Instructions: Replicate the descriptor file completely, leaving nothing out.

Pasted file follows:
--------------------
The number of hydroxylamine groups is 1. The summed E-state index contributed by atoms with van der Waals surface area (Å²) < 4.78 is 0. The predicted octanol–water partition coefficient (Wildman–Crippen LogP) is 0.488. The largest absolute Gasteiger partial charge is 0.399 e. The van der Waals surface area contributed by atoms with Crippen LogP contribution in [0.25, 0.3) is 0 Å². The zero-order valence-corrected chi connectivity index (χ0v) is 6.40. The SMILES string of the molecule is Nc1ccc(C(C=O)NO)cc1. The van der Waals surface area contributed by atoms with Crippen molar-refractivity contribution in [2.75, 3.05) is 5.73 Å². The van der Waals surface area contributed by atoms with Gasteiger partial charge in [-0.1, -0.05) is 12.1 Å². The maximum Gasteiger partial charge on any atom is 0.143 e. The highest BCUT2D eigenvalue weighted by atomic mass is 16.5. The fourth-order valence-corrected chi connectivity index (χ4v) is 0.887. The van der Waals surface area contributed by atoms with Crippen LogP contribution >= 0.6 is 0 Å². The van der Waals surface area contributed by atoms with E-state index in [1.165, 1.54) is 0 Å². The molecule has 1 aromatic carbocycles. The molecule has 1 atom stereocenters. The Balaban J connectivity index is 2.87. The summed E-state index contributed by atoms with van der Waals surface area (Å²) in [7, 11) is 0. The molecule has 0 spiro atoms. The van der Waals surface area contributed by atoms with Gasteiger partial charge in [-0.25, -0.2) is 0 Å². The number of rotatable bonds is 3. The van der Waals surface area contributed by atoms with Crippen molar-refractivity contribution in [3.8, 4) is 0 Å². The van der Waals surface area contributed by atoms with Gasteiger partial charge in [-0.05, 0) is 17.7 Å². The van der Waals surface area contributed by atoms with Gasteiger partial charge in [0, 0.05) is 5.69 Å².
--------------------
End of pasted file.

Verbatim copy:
The number of hydroxylamine groups is 1. The summed E-state index contributed by atoms with van der Waals surface area (Å²) < 4.78 is 0. The predicted octanol–water partition coefficient (Wildman–Crippen LogP) is 0.488. The largest absolute Gasteiger partial charge is 0.399 e. The van der Waals surface area contributed by atoms with Crippen LogP contribution in [0.25, 0.3) is 0 Å². The zero-order valence-corrected chi connectivity index (χ0v) is 6.40. The SMILES string of the molecule is Nc1ccc(C(C=O)NO)cc1. The van der Waals surface area contributed by atoms with Crippen molar-refractivity contribution in [2.75, 3.05) is 5.73 Å². The van der Waals surface area contributed by atoms with Gasteiger partial charge in [-0.1, -0.05) is 12.1 Å². The maximum Gasteiger partial charge on any atom is 0.143 e. The highest BCUT2D eigenvalue weighted by atomic mass is 16.5. The fourth-order valence-corrected chi connectivity index (χ4v) is 0.887. The van der Waals surface area contributed by atoms with Crippen LogP contribution >= 0.6 is 0 Å². The van der Waals surface area contributed by atoms with E-state index in [1.165, 1.54) is 0 Å². The molecule has 1 aromatic carbocycles. The molecule has 1 atom stereocenters. The Balaban J connectivity index is 2.87. The summed E-state index contributed by atoms with van der Waals surface area (Å²) in [7, 11) is 0. The molecule has 0 spiro atoms. The van der Waals surface area contributed by atoms with Gasteiger partial charge in [-0.25, -0.2) is 0 Å². The number of rotatable bonds is 3. The van der Waals surface area contributed by atoms with Crippen molar-refractivity contribution in [3.8, 4) is 0 Å². The van der Waals surface area contributed by atoms with Gasteiger partial charge in [-0.05, 0) is 17.7 Å². The van der Waals surface area contributed by atoms with Gasteiger partial charge in [0, 0.05) is 5.69 Å².